25 September 2011
A young priest was appointed to a certain parish. He spoke to the parishioners about his desire to visit the prison and give some help to the prisoners there. He wondered if the parishioners would like to help also. His ideas were very enthusiastically welcomed. The parish priest much older and very experienced suggested he phrase the question differently. So next time he asked how many people would like to sign up to participate in prison visiting. Only three did so.
In today’s gospel Jesus tells the parable of two sons who say one thing and do another. The first son was asked by the father to go and work in his vineyard but he answered no. Later he reconsidered his decision and decided to go. The second son politely said yes to the father but failed to do the work. Who then actually did what the father wanted?
Jesus posed that question to the religious leaders of the people of his time. He invited them to answer the question and their reply was that it was the first son who really did what his father wanted done.
At this time Jesus was nearing his death. For three years he had been preaching to the people inviting them to repent and believe the Good News he offered them. He discovered that it was the public sinners like the tax collectors who responded to his invitation. The religious leaders like the Pharisees and scribes, even after perceiving the divine origin of the message of Jesus still opposed it rather than believing it. They had the same attitude towards John the Baptist, knowing that his teaching came from God. As Jesus said to the religious leaders in the gospel today. “Even after you saw it, you did not change your minds and believe him” v.32. Religious people and those who claim to be followers of Jesus sometimes are so intent on proving they are right that they fail to hear the voice of reason and the voice of God. We can become so attached to our own wills that we don’t hear or follow the will of God and yet whenever we pray the Our Father we say ‘thy will be done on earth as it is in heaven’. It is not easy to let go of our own wills. Perhaps it would disturb us a lot to really try and follow God’s will. It might call for some big changes in our lifestyle and ways of relating to God and others.
The parable likens the tax collectors and prostitutes to the son who first said no but later did what his father requested, and the Pharisees and elders to the son who enthusiastically said yes but did not go. One group has no fine words but they have good deeds. The other group has fine words but no corresponding good deeds. They represent two kinds of people and the different ways they try to relate to God. There are those who have no fine words: like those who profess no faith, who do not go to church, who do not pray. But sometimes when there is injustice in the city they will the first to rise up and condemn it. When there are people sleeping rough, out in the cold especially in winter they will be among the first to donate a blanket or even do voluntary part-time work in a shelter for the homeless. Often when there is an appeal to help famine, earthquake or flood victims they will make a contribution. These people have no fine words to say to God or even about God but when they do things such as these, they are doing what God has commanded us all to do.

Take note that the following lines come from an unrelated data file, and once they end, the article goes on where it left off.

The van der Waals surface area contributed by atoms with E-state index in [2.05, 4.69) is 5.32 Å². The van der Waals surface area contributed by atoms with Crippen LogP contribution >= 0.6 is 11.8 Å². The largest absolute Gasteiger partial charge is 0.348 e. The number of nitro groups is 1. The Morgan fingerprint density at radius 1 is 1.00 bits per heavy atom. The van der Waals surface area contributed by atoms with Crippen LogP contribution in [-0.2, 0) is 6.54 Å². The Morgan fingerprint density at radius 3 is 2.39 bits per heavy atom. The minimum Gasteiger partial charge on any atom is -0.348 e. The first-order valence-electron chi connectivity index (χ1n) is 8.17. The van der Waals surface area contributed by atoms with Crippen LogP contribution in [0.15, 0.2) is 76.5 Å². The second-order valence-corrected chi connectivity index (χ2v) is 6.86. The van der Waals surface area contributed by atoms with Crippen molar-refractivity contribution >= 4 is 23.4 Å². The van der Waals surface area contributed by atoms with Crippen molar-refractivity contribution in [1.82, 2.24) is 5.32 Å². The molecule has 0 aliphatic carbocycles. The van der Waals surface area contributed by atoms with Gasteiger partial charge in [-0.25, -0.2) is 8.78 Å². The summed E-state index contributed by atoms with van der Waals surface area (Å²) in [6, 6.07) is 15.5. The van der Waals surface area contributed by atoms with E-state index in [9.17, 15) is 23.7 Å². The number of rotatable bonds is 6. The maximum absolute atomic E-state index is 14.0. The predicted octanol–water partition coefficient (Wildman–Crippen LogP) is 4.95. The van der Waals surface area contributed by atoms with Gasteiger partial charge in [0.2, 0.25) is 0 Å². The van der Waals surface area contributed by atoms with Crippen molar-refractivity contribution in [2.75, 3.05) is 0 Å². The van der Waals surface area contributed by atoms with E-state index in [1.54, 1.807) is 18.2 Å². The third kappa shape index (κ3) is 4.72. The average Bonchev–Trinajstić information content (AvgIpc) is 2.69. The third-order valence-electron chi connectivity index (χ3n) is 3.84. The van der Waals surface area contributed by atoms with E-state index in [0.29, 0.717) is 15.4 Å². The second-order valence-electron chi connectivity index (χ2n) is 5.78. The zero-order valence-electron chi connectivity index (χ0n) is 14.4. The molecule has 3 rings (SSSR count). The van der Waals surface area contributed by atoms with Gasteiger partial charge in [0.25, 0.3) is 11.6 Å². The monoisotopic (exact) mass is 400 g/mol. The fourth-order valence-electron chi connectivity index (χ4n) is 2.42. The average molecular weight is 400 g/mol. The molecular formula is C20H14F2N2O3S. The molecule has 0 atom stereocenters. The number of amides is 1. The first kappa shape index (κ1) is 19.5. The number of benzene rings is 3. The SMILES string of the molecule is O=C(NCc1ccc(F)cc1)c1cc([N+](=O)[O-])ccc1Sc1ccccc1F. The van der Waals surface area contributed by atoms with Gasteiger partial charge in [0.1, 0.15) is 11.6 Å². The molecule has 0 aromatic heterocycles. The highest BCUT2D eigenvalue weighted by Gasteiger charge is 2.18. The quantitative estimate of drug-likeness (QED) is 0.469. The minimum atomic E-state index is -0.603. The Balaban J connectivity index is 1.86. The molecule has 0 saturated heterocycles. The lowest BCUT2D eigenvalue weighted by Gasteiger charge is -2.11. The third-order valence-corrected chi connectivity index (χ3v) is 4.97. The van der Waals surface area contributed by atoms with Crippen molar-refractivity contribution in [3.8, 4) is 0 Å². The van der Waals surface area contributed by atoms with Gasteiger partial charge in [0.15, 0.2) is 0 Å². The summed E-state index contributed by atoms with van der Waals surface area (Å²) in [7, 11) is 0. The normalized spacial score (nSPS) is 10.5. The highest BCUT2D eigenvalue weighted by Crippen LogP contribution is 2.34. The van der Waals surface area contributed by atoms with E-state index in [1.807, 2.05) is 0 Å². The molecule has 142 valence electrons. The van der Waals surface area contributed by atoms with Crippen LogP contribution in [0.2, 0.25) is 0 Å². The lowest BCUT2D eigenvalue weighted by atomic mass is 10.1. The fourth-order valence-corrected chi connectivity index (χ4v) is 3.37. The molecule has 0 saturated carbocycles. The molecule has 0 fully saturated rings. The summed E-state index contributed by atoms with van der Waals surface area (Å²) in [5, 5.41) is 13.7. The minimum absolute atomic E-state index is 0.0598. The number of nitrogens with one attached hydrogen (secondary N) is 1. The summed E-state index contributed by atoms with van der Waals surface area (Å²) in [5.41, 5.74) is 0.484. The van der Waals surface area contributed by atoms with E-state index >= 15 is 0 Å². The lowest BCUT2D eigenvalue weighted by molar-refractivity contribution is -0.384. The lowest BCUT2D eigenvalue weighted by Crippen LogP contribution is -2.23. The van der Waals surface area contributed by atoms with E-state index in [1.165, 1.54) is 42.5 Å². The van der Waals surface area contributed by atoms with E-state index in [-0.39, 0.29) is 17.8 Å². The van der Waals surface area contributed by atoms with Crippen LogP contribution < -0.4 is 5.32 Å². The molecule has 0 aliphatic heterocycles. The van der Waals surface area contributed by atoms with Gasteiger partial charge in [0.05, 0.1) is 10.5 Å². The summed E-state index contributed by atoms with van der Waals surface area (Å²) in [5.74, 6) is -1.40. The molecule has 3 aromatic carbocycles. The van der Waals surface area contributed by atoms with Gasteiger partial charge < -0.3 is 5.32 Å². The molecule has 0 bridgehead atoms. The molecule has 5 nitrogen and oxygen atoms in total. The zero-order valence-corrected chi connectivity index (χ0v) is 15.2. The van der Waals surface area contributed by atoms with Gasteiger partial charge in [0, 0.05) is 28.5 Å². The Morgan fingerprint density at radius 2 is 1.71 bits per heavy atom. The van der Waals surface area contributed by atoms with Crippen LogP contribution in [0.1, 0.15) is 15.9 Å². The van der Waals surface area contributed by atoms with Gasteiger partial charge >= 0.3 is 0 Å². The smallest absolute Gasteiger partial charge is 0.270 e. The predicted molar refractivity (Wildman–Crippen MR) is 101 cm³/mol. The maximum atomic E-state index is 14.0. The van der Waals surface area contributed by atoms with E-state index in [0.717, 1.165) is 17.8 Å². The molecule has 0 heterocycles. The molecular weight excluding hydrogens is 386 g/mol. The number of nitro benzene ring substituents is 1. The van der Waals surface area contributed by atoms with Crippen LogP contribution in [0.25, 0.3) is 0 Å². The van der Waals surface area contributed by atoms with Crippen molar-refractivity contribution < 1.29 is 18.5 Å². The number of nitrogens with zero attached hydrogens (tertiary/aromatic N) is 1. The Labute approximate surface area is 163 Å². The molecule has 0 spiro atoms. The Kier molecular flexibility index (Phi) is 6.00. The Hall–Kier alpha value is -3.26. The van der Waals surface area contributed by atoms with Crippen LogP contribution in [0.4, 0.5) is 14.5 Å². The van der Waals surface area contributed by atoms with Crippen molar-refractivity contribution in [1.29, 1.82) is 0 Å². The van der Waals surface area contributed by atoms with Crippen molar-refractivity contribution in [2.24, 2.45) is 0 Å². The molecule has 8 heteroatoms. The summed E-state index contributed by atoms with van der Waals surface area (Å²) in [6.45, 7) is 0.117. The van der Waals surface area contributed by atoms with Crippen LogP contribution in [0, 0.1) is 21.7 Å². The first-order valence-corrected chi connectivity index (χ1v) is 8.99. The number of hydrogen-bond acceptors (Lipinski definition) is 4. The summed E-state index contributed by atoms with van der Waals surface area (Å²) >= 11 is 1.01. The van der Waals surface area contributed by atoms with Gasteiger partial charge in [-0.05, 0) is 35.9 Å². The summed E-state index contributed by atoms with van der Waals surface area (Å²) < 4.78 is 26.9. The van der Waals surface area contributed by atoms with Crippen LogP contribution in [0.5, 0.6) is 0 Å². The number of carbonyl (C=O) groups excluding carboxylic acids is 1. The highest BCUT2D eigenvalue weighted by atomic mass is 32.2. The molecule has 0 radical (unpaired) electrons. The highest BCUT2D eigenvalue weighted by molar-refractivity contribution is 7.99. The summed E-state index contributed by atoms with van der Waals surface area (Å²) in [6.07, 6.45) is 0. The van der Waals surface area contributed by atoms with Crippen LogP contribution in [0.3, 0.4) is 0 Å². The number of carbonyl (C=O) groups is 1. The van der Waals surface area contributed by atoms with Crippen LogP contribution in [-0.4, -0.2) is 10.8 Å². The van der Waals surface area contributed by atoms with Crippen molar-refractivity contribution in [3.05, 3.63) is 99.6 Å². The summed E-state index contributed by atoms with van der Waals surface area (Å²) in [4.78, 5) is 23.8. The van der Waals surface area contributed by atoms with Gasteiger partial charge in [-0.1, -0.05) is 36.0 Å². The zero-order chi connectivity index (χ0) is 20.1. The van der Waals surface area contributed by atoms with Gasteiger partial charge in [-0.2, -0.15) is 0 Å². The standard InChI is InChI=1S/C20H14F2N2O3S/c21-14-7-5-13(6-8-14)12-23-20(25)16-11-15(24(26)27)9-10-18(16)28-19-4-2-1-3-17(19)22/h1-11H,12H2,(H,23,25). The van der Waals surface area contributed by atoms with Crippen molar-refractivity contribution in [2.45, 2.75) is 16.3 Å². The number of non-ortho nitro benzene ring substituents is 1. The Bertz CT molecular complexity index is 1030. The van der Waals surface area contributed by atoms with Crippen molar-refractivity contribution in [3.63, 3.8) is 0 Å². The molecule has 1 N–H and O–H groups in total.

One can imagine why the Pharisees and Scribes would have been scandalised at the very thought that public sinners would enter the kingdom of God before them. What of us? How would we respond if we were told that pedophiles who repented and are now living a good Christian life and involved in works of charity would get into heaven before people who claim to be Christian. These latter are those who do little beyond going to Church and praying novenas but are not following God’s will for them in their daily lives.
Is there no punishment for the sinner then? We can say that there is indeed. The sinner basically punishes himself. The punishment is built into the very sinfulness. This is what Ezekiel is saying today.
Our self-seeking, our hate, anger, aggression, violence, jealousy, resentments, our greed and avarice… all lead to isolation, loneliness, hostility with others and often to physical and mental stress and breakdowns. Sin, which is a refusal to respond to God loving us, brings its own inevitable punishment. Our sins often leave wounds which take a long time to heal. God does not need to punish us; we do that very well by our own choices.
The Good News is that God loves to welcome sinners who repent. He never gives up on us. He is always calling on us to change if we sinning and hurting others and ourselves. If we are blessed enough to be good Christians let us never take this for granted. Any one of us may fall from grace. God never stops loving or blessing us even then.
“Lord Jesus, help us to put your will for us into practice, not only by praying and going to church on Sundays but in doing whatever you ask of us in our daily lives. Amen.
Fr. Jim Kirstein, SMA